Kulapati Kanaiyalal Maneklal Munshi, had a humble origin. He was born at Broach (Gujarat) on December 30, 1887, to Tapibehn and Maneklal. He completed his school and collegiate education, the latter in Baroda where he had Sri Aurobindo as one of his teachers (1902). Munshi entered the legal profession in 1913 in Mumbai. With a flourishing practice at the Bar, he was, however, drawn to politics, first to Dr. Annie Besant and later to Mahatma Gandhi. Under Gandhiji’s leadership, he participated in the Salt Satyagraha in 1930 and was imprisoned for six months; later in 1932, he was sentenced to two years’ rigorous imprisonment.
Munshi’s public career began with his entry into the Bombay Legislative Council in 1927 and reached its zenith in the Constituent Assembly (1946-50). As a member of the Drafting Committee of the Indian Constitution, he contributed substantially to the provisions relating to the minorities, the official language and the judiciary. He was an advocate of Hindi as the official language but was against linguistic fanaticism. He was a lover of English language and literature and harboured no hatred of the English as a race. As one who believed in the unity of India with a strong Centre, and as legal adviser to some State rulers, he played a decisive role in the integration of States; he favoured Police Action in Hyderabad as the Indian Agent there in 1948.
Dr. Munshi as Minister in the State of Bombay (1937-39) and at the Centre (1950-52), initiated many salutary measures in the fields of law and order, education and agriculture. He was a great lover of Sanskrit and a champion of its cause. One of the first institutions he set up was the Mumbadevi Sanskrit Mahavidyalaya; this was followed by the Sanskrit Vishwa Parishad.
Kulpati Dr. K.M. Munshi
In spite of his pre-occupation with the legal profession and manifold public activities, Munshi found time to produce an uninterrupted stream of stories, novels, plays and essays. Munshi’s works in Gujarati are characterised by volume, variety and vigour and include Social Plays, Social Novels, Short Stories, Historical Romances and Drama, Puranic Dramas and Novels and many more. Equally varied in theme are his books in English. They range from political polemics to philosophy.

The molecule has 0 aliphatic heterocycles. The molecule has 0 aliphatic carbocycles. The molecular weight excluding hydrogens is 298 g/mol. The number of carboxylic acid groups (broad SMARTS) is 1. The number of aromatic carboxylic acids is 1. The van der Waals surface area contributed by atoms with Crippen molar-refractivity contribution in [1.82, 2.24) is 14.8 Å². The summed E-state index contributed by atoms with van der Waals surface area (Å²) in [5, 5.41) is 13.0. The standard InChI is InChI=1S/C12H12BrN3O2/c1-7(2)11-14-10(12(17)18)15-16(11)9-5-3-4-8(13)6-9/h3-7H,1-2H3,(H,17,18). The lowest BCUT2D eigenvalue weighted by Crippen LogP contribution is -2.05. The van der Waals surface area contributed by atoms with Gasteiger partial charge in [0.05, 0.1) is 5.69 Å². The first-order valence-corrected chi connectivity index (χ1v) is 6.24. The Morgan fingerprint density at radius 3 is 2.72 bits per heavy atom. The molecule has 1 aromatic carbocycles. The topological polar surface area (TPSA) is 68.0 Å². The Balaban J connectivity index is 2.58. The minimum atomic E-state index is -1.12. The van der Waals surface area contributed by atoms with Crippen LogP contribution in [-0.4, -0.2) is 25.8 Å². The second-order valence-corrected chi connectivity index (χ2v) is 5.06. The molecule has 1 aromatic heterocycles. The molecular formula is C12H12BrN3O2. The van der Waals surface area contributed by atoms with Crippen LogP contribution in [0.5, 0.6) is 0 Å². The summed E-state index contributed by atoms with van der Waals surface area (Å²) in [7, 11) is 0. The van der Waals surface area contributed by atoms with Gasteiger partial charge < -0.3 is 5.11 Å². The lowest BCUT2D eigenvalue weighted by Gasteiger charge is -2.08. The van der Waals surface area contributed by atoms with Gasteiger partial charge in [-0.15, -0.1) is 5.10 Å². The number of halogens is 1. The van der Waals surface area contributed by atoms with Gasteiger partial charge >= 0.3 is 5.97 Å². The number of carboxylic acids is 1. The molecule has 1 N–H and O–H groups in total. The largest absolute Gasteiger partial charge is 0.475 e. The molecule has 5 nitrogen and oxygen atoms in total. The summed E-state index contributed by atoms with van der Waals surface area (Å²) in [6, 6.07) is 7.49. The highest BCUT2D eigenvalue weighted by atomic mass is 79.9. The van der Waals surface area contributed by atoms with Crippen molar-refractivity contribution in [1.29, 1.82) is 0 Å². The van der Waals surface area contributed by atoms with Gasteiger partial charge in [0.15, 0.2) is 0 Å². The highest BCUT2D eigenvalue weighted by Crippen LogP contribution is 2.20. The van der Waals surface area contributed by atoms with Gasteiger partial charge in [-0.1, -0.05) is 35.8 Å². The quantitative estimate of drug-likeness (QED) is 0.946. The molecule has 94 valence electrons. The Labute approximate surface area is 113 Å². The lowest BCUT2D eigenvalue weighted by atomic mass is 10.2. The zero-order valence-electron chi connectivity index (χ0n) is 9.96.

Dr. Munshi, in his individual capacity, earned a name for himself as ‘a Dynamic Builder’. The institutions he has founded cover a wide range-agriculture, care of destitute children, education, literature and the arts, publication of books etc. He was associated with several journals in Hindi, Gujarati and English. He was an ardent advocate of social reform and opposed casteism and untouchability.
The reconstruction of the much desecrated Somnath temple in 1948, in the teeth of opposition from some national leaders, was at once a reflection of his faith in God and Dharma and zeal for worthy causes.
The Bharatiya Vidya Bhavan, which Dr. Munshi founded in 1938, was the crowning glory of a life dedicated to noble causes and great purposes. He looked upon the Bhavan as an instrument for translating into reality his vision of an India unshaken by the ‘technological avalanche’ and rooted in the values of an immemorial culture that, while not denying worldly joys, aspires for the life of the spirit. It was under the ageis of the Bhavan that he gave a concrete shape to his view of history from a national perspective and the 11-volume History and the Culture of the Indian People was the result.
Apart from Bhavan, Dr. Munshi was also founder of many other Institutions such as Hansraj Morarji Public School, Mumbai, Children’s Aid society, Mumbai, Somnath Temple Trust etc. etc.
Above all, Dr. Munshi was a humanist. He was a man of religion but not a religious fanatic. Modern in his outlook, he looked to the past to strengthen the cultural roots of the present. He was, as he chose to describe himself, ‘a sea shell thrown up by the mighty flood of Indian renaissance.’